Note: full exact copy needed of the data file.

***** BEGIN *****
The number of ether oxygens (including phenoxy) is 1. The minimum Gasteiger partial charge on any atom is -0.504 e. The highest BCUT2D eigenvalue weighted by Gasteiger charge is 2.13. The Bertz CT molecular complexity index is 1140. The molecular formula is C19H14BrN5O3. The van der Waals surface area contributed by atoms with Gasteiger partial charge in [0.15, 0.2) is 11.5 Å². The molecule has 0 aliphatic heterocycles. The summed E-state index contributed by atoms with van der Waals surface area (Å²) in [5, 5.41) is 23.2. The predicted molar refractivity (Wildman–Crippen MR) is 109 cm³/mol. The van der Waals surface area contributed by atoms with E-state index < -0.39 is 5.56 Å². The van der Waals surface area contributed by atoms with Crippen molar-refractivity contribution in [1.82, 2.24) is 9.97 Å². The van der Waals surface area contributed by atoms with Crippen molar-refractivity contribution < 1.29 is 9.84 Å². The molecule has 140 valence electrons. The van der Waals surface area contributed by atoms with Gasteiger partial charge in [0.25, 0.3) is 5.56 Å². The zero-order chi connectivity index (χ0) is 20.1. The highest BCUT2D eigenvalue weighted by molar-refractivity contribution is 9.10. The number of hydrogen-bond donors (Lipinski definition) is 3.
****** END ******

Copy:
The number of ether oxygens (including phenoxy) is 1. The minimum Gasteiger partial charge on any atom is -0.504 e. The highest BCUT2D eigenvalue weighted by Gasteiger charge is 2.13. The Bertz CT molecular complexity index is 1140. The molecular formula is C19H14BrN5O3. The van der Waals surface area contributed by atoms with Gasteiger partial charge in [0.15, 0.2) is 11.5 Å². The molecule has 0 aliphatic heterocycles. The summed E-state index contributed by atoms with van der Waals surface area (Å²) in [5, 5.41) is 23.2. The predicted molar refractivity (Wildman–Crippen MR) is 109 cm³/mol. The van der Waals surface area contributed by atoms with E-state index < -0.39 is 5.56 Å². The van der Waals surface area contributed by atoms with Crippen molar-refractivity contribution in [1.82, 2.24) is 9.97 Å². The van der Waals surface area contributed by atoms with Crippen molar-refractivity contribution < 1.29 is 9.84 Å². The molecule has 140 valence electrons. The van der Waals surface area contributed by atoms with Gasteiger partial charge in [0.25, 0.3) is 5.56 Å². The zero-order chi connectivity index (χ0) is 20.1. The highest BCUT2D eigenvalue weighted by molar-refractivity contribution is 9.10. The number of hydrogen-bond donors (Lipinski definition) is 3.